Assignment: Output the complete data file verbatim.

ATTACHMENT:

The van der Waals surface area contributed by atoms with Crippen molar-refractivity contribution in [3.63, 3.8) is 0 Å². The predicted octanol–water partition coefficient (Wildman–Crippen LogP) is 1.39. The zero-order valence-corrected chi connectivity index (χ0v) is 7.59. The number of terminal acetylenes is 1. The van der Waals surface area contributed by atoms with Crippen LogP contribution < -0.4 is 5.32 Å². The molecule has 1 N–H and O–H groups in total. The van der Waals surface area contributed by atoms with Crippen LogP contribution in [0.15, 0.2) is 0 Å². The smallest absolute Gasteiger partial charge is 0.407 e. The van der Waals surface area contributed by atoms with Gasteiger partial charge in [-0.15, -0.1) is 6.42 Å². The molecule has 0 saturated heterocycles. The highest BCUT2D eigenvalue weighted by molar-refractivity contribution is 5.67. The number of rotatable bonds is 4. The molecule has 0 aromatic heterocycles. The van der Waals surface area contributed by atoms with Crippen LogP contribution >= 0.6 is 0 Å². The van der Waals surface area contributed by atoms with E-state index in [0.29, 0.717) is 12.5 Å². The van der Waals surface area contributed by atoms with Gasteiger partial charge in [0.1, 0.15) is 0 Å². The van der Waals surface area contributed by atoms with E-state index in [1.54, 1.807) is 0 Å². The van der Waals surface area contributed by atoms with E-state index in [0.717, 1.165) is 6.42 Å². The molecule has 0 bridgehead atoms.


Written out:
The van der Waals surface area contributed by atoms with Crippen molar-refractivity contribution in [3.63, 3.8) is 0 Å². The predicted octanol–water partition coefficient (Wildman–Crippen LogP) is 1.39. The zero-order valence-corrected chi connectivity index (χ0v) is 7.59. The number of terminal acetylenes is 1. The van der Waals surface area contributed by atoms with Crippen LogP contribution < -0.4 is 5.32 Å². The molecule has 1 N–H and O–H groups in total. The van der Waals surface area contributed by atoms with Crippen LogP contribution in [0.15, 0.2) is 0 Å². The smallest absolute Gasteiger partial charge is 0.407 e. The van der Waals surface area contributed by atoms with Gasteiger partial charge in [-0.15, -0.1) is 6.42 Å². The molecule has 0 saturated heterocycles. The highest BCUT2D eigenvalue weighted by molar-refractivity contribution is 5.67. The number of rotatable bonds is 4. The molecule has 0 aromatic heterocycles. The van der Waals surface area contributed by atoms with Crippen LogP contribution >= 0.6 is 0 Å². The van der Waals surface area contributed by atoms with E-state index in [0.29, 0.717) is 12.5 Å². The van der Waals surface area contributed by atoms with Gasteiger partial charge in [0.1, 0.15) is 0 Å². The van der Waals surface area contributed by atoms with E-state index in [1.54, 1.807) is 0 Å². The van der Waals surface area contributed by atoms with E-state index in [0.717, 1.165) is 6.42 Å². The molecule has 0 bridgehead atoms.